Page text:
President William Ruto on Thursday formally appointed the 50 chief administrative secretaries (CAS) as the fight against the appointments raged in court yesterday.
As the CASs were sworn in at State House, in court, where a petitioner wants the appointments declared illegal, the Attorney-General applied to have the name of the President struck out of the lawsuit. The AG said the petitioner, Eliud Karanja Matindi, erred in suing the President in his personal capacity.
In a preliminary objection to the lawsuit, the AG also said the dispute ought to be struck out for being filed in the wrong jurisdiction—the High Court’s Constitutional and Human Rights Division. The AG, through state counsel Emmanuel Bitta, questioned the powers of the constitutional division to hear and determine the issues raised by the petitioner as they concern employment.
Justice Hedwig Ong’undi of the Constitutional and Human Rights Division in Milimani Nairobi said that the request by the petitioner for interim orders stopping the appointment and swearing-in was overtaken by events following the swearing-in of the CASs.
The judge directed the National Assembly, Salaries and Remuneration Commission, Public Service Commission, Controller of Budget and all the 50 CASs to file their responses to the preliminary objection by the AG before close of business on March 27.
The petitioner protested the decision of the National Assembly to decline to vet the nominees, their gazettement on Wednesday night and their subsequent swearing-in today morning.
“The President went on to appoint and swear the 50 CASs this morning. His actions were aimed at defeating the cause of justice in this matter,” Mr Matindi stated in court.
“The appointing authority put themselves above the constitution and went ahead to violate the constitution while aware of the active case in court. I was seeking orders to avoid violation of the constitution and misuse of money and to give the court time to consider the substantive motion,” he added.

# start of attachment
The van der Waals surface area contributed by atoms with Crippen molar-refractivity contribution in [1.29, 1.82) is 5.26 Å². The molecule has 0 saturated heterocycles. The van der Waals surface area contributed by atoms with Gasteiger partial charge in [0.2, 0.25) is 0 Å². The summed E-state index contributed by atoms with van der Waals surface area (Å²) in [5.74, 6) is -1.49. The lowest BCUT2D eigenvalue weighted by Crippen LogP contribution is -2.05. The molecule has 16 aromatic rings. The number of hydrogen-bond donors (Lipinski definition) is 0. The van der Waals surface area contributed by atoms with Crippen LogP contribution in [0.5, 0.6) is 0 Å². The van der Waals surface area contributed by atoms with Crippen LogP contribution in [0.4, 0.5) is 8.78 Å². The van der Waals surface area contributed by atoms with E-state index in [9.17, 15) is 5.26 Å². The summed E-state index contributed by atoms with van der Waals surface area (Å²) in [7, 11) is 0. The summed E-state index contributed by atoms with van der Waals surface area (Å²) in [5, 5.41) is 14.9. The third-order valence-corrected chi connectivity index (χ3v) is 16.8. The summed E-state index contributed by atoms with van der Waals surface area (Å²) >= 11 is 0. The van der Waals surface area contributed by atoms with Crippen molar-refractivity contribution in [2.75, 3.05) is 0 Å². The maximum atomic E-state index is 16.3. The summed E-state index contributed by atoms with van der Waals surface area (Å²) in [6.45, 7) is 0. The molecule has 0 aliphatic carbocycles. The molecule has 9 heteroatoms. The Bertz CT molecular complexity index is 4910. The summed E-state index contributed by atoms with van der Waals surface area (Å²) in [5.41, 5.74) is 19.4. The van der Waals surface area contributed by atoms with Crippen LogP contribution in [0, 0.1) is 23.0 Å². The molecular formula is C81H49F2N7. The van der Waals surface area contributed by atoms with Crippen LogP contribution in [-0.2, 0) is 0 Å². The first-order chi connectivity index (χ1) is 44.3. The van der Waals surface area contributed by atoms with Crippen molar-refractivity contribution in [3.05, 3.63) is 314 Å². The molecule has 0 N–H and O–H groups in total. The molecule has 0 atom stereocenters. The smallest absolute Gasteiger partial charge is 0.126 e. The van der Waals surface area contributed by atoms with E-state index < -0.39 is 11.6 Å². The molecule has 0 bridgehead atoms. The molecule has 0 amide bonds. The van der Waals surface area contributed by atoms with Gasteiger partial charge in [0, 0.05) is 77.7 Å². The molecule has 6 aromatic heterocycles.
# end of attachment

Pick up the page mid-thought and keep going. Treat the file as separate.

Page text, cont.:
Mr Matindi further informed the judge that he will be seeking orders to stop the 50 CASs from being paid until the matter is heard and determined.
“I will still want the court to hear the application and also grant orders restraining any state officer from authorising the payment of the 50 CASs until the matter is heard and determined,” Mr Matindi said.
In the case, Mr Matindi is seeking to quash the decision of President Ruto to create an additional 27 CAS positions. According to him, the Public Service Commission had allowed the creation of only 23 positions.
“Nominating 50 persons for appointment to the office of CAS, when 23 vacancies were proposed by the PSC, advertised and recruited to, is untenable by all accounts,” Mr Matindi states in the lawsuit.
Mr Matindi contends that the additional CAS positions are irregular and the court should intervene. According to him, the nominations and the appointments were riddled with unconstitutionality. His other contention is that the appointments will increase the public wage bill since the gross monthly remuneration for CASs is Sh765,188, excluding other benefits.
“The President is on record stating that there is no other office in the public service similar to the office of CAS. It has been estimated that the annual cost in remunerations and benefits for the 50 nominees if appointed as intended, could be approximately Sh450 million,” he argues.
Mr Matindi also states that a scrutiny of the 50 persons nominated by the President and the 240 shortlisted candidates “clearly shows that it is overwhelmingly dominated by his political allies”.
Some of those who were sworn in yesterday were Millicent Omanga, Benjamin Washiali, Dennis Itumbi, Cate Waruguru, Charles Njagua, Beatrice Nkatha, Evans Kidero and Isaac Mwaura.